Last week, NVIDIA announced the NeMo model for the development of speech and language models and to create a conversational AI. NeMo is an open-source toolkit based on the PyTorch backend. The neural modules form the building blocks of these NeMo models. With NeMo, users can compose and train state-of-the-art neural network architectures.
How Can NeMo Help
NVIDIA NeMo allows to quickly build, train, and fine-tune conversational AI. It consists of NeMo core and NeMo collections. While NeMo core helps in getting the common look and feel for all models, NeMo collections act as groups of domain-specific modules and models.
There are main parts of NeMo: model, neural module, and neural type.
The models contain all necessary information regarding training, fine-tuning, data augmentation, and infrastructure details.
The models of NeMo consists of:
- Neural network implementation where all the neural models are connected for training and evaluation
- All pre- and post-processing activities such as tokenisation and augmentation
- The dataset classes to be used with this model
- The optimisation algorithm and the learning rate schedule
- Other infrastructure details
The neural modules are encoder-decoder architectures consisting of conceptual building blocks responsible for different tasks. At its core, Neural Module is the logical part of the neural network, which takes a set of inputs and computes a set of outputs.
The inputs and outputs have a neural type that comprises the semantics, axis order, and the dimensions of the input and output tensor, which ensures safety semantic check between the modules of NeMo. The inputs and outputs are typed with Neural Types, which are pairs that contain information about the tensor’s axes layout and semantics of its elements. The kind of inputs a Neural Module accepts and what output it returns are described by input_types and output_types properties respectively.
For the sake of better comparison, NeMo can be thought of as an abstraction between a layer and a full neural network, which corresponds to a conceptual piece of the neural network, for example, an encoder, decoder, or a language model.
Conversational AI encompasses three main areas of artificial intelligence research — automatic speech recognition (ASR), natural language processing (NLP), and text-to-speech (TTS or speech synthesis). NeMo helps practitioners to access, re-use, and build on the pre-trained models in this field.
Speaking of the different collections, NeMo comes with an extendable collection of models for ASR, NLP, and TTS.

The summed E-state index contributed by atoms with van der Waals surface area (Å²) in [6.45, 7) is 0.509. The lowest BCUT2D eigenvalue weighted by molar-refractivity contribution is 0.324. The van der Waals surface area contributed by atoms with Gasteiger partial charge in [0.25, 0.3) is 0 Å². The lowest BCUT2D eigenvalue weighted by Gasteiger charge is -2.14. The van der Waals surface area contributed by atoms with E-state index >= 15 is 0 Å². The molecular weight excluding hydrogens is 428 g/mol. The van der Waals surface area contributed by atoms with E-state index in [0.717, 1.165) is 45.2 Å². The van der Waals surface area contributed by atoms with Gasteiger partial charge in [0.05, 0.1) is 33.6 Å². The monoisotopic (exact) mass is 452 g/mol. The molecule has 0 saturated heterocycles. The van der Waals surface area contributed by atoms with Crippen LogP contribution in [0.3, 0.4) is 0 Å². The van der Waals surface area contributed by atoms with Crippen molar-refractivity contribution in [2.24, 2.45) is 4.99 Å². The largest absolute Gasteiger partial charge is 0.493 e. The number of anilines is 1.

The NeMo Speech collection(nemo_asr) has models and building blocks for speech and command recognition, speaker identification and verification, and voice activity detection. The NeMo’s NLP collection (nemo_nlp) has models for answering questions, punctuation, name entity recognition, among others. In NeMo’s text-to-speech collection (nemo_tts), there are spectrogram generators and vocoders which generate synthetic speech.
The NeMo models are built on PyTorch and PyTorch Lightning. While PyTorch is most commonly used, PyTorch Lightning and Hydra (from the PyTorch ecosystem) can be used for enhanced effectiveness. Another advantage of integrating with PyTorch Lightning is that it allows for quickly invoking actions with the trainer API. It also has features such as logging, checkpointing, overfit checking, among others. Further, in the case of Hydra, it gives the user the flexibility to and error-checking capabilities.
During the recent NVIDIA GTC 2020 event, NVIDIA announced the release of Jarvis, a GPU-accelerated application framework that uses NeMo. The company claims that it will allow the usage of video and speech data to build state-of-the-art conversational AI services. As per the company release, Jarvis addresses challenges of large data, computational resources for training the models, among others, by offering an end-to-end learning pipeline for conversational AI. Already, several organisations, such as Voca, an AI agent for call centre support that boasts of clientele such as Toshiba and AT&T; and Kensho which is a company which provides automatic speech transcription services for finance and businesses.
In the coming future, it is expected that more companies will adopt NeMo for developing conversational AI.
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I am a journalist with a postgraduate degree in computer network engineering. When not reading or writing, one can find me doodling away to my heart’s content.